I've talked about Instapaper before when I tease folks of having 42 tabs open.
Remember that "open in new tab" rarely means "read it later." It usually means "use up memory and let this page run in the background until eventually declare tab-bankruptcy and close them all."
So if Open In New Tab doesn't mean Read Later, what does? Why, READ LATER does! This gets even better when you combine a Read Later tool like Instapaper with an Amazon Kindle like my new Kindle Paperwhite (I reviewed the Paperwhite last week.)
Here's the idea. You get a bunch of links that flow through your life all week long. These are often in the form of what I call "long-form reading." Hackernews links, NYTimes studys, academic papers, etc. Some folks make bookmarks, have folders called "Links" on their desktops, or email themselves links.
I have these websites, papers and interesting links rolled up and delivered automatically to my Kindle every week. Think about how amazing that is and how it can change your relationship with content on the web. The stress and urgency (and open tabs) are gone. I am naturally and organically creating a personalized book for weekend reading.
I have a bookmarklet from Instapaper that says "Read Later" on my browser toolbar. I've put it in every browser I use, even Mobile Safari. I've also logged into Instapaper from all my social apps so that I can Read Later from my iPhone Twitter Client for example. You'd be surprised how many apps support Instapaper once you start looking for this.
What this means it is that Instapaper is ready and waiting for me in every location where an interesting piece of long-form reading could present itself. I don't stress, I click Read Later and the document is shipped off to Instapaper.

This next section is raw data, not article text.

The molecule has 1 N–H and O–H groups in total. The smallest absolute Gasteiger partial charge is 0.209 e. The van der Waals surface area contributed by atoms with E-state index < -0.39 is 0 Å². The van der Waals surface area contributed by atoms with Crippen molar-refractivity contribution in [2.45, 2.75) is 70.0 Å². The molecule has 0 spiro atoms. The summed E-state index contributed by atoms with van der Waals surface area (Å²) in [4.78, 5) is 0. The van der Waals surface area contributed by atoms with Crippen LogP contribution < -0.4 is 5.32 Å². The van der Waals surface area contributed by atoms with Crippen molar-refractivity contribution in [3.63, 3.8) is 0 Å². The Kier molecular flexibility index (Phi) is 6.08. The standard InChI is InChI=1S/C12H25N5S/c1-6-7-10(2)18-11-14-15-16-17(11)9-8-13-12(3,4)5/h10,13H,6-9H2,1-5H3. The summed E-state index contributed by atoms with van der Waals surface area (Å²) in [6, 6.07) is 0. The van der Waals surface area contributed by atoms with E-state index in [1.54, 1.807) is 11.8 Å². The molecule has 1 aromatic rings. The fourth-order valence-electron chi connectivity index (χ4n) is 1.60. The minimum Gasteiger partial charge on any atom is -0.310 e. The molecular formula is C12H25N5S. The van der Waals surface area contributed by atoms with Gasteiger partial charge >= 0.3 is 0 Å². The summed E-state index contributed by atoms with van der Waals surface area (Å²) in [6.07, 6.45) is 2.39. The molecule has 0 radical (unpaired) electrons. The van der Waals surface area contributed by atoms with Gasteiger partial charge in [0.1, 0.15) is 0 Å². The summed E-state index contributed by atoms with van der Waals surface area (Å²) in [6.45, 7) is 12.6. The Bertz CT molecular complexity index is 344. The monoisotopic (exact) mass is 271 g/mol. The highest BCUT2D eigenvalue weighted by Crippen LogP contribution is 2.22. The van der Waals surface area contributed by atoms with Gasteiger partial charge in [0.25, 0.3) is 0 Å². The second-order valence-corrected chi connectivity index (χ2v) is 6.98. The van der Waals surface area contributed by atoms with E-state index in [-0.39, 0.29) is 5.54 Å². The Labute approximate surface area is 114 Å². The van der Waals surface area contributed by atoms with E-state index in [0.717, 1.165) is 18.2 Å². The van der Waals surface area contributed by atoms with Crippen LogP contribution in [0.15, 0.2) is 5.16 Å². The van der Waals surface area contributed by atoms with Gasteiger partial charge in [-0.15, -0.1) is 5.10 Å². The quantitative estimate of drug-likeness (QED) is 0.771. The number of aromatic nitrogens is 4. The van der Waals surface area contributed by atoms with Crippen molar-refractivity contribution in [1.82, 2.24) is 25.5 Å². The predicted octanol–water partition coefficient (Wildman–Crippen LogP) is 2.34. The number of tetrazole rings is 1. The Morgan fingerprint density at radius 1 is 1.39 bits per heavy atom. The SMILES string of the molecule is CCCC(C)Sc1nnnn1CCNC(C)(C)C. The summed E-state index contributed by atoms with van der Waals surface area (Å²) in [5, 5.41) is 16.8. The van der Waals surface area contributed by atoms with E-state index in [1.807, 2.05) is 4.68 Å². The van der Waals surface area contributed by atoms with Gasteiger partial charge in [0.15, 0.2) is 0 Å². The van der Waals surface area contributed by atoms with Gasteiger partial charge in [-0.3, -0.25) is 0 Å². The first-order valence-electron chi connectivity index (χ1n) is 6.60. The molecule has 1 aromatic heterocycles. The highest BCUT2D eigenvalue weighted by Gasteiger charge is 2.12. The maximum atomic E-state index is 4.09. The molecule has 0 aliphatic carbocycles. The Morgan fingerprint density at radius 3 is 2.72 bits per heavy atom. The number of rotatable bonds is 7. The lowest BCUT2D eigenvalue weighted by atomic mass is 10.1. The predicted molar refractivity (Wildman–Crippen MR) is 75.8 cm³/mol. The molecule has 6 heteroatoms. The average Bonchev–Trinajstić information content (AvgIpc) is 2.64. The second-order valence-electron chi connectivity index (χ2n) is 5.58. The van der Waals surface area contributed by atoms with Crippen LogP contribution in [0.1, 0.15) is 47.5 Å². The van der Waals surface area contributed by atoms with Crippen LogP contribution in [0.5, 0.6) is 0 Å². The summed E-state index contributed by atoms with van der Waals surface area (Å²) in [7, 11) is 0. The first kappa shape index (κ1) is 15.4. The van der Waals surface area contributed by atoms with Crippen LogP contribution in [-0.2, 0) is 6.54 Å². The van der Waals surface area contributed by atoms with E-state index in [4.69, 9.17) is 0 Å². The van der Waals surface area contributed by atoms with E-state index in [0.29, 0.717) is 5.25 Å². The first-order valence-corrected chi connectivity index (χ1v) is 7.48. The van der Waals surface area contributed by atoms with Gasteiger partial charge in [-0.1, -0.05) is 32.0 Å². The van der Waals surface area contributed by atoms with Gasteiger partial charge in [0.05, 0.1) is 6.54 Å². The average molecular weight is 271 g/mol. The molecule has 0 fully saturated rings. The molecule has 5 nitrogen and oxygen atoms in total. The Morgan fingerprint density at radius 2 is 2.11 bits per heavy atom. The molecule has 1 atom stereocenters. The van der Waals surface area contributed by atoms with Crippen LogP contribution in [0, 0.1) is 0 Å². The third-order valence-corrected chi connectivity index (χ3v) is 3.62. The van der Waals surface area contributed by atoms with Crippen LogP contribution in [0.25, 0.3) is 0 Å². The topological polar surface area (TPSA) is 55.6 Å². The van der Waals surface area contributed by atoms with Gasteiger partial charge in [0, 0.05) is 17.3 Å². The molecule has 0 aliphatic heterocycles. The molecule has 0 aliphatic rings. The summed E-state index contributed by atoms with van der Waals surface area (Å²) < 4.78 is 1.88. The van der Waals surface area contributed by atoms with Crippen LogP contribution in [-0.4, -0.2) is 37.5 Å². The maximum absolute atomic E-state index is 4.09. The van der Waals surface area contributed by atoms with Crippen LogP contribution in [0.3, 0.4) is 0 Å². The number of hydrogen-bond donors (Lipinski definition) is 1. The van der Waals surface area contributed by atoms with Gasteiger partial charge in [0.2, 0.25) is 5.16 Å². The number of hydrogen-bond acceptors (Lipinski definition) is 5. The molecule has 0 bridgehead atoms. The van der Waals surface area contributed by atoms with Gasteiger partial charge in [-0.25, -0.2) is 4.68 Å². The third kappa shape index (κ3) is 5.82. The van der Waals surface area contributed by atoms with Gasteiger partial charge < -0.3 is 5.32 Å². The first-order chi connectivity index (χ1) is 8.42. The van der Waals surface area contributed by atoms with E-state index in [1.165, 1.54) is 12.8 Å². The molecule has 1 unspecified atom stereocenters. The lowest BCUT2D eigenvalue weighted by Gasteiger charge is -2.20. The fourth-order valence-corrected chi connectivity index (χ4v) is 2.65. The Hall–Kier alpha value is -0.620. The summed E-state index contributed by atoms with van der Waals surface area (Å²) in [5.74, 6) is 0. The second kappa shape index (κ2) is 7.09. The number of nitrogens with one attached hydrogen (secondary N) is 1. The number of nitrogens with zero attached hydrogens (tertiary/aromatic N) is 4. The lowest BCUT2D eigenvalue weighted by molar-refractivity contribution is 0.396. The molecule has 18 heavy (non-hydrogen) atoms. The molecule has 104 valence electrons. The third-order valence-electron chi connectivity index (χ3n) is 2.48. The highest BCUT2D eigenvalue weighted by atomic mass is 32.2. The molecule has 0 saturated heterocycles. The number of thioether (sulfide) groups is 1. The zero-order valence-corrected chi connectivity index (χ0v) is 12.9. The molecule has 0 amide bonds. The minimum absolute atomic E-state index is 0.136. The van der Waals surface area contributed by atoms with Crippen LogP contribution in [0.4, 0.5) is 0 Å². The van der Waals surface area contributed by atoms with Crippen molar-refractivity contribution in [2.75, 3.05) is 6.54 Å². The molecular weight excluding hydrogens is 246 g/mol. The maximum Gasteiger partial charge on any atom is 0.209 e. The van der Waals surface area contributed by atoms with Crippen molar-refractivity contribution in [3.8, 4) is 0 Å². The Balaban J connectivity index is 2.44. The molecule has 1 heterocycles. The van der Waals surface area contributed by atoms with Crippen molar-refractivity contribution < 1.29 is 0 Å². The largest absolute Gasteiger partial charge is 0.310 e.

I even made a flowchart a few years back. You can get more details on that in my blog post Two Must-Have Tools for a More Readable Web.
So you're building a queue of links that is sent to Instapaper. Perhaps you've tried this before but then never visited the Instapaper App or Website. This is a common complaint and why I like document delivery to the Kindle. I use my Kindle all the time so I appreciate a "no clicks required" workflow. If books show up on my Kindle I'll read them.
Just visit http://www.instapaper.com/user/kindle once you've got an Instapaper account and put in your Kindle's email address. Did you know every Kindle has one? It's either firstname.lastname@example.org for free WiFi delivery or just email@example.com for 3G delivery with a small fee. I use the free one. You can find out your Kindle's Email Address here under Personal Document Settings.
The key is to allow your Kindle to receive email from the unique Instapaper email address. It's a whitelist.
Then, back over in the Instapaper Settings, I set a delivery time if at least 5 things are in the "book":
Perhaps you pull your content from elsewhere, or you Like things on Facebook, put them in Dropbox, email them to a special address or something else. You can use If This Then That as the social workflow glue to route those links to Instapaper - and ultimately to your Kindle!
For example, I also use the Delicious social bookmarking service to hold things I want to save. But, I also want to read them and I don't want to stop using Delicious just because I use Instapaper. Instead, I use an IFTTT Recipe to take newly bookmarked things and send them to Instapaper (and my Kindle!) as well.
Here's my Delicious to Kindle Recipe. You can make any recipe you want to pull links from wherever you find them and send them into your long-form reading queue.
You can even have blogs - like this one! - sent automatically to your Kindle via Instapaper with an IFTTT recipe like this:
The possibilities are endless.
It can't be overstated how useful this is if you have a Kindle. Rather than opening "guilt-tabs" that you'll never read, have them delivered to yourself in a way that will encourage you TO READ THEM!
If your system isn't working for you, change it. If you already have a system that works, well, great job making it all the way to the end of this blog post!
For more personal productivity ideas watch my video on Scaling Yourself and visit the Productivity section of this blog.
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Scott Hanselman is a former professor, former Chief Architect in finance, now speaker, consultant, father, diabetic, and Microsoft employee. I am a failed stand-up comic, a cornrower, and a book author.
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Disclaimer: The opinions expressed herein are my own personal opinions and do not represent my employer's view in any way.